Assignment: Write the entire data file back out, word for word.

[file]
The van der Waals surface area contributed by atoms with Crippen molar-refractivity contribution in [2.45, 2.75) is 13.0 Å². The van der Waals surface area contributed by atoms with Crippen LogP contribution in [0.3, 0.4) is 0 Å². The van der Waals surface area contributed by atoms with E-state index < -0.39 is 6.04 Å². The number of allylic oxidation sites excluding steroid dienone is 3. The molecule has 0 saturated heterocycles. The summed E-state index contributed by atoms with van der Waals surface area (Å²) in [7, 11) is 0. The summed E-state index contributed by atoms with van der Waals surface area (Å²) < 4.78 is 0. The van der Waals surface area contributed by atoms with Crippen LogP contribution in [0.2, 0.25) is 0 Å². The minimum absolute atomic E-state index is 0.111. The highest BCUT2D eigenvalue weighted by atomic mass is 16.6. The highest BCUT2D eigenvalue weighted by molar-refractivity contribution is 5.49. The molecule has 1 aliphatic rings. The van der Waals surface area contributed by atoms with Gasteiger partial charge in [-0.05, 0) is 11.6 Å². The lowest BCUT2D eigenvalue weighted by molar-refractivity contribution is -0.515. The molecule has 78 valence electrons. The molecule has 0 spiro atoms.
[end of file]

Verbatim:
The van der Waals surface area contributed by atoms with Crippen molar-refractivity contribution in [2.45, 2.75) is 13.0 Å². The van der Waals surface area contributed by atoms with Crippen LogP contribution in [0.3, 0.4) is 0 Å². The van der Waals surface area contributed by atoms with E-state index < -0.39 is 6.04 Å². The number of allylic oxidation sites excluding steroid dienone is 3. The molecule has 0 saturated heterocycles. The summed E-state index contributed by atoms with van der Waals surface area (Å²) in [7, 11) is 0. The summed E-state index contributed by atoms with van der Waals surface area (Å²) < 4.78 is 0. The van der Waals surface area contributed by atoms with Crippen LogP contribution in [0.2, 0.25) is 0 Å². The minimum absolute atomic E-state index is 0.111. The highest BCUT2D eigenvalue weighted by atomic mass is 16.6. The highest BCUT2D eigenvalue weighted by molar-refractivity contribution is 5.49. The molecule has 1 aliphatic rings. The van der Waals surface area contributed by atoms with Gasteiger partial charge in [-0.05, 0) is 11.6 Å². The lowest BCUT2D eigenvalue weighted by molar-refractivity contribution is -0.515. The molecule has 78 valence electrons. The molecule has 0 spiro atoms.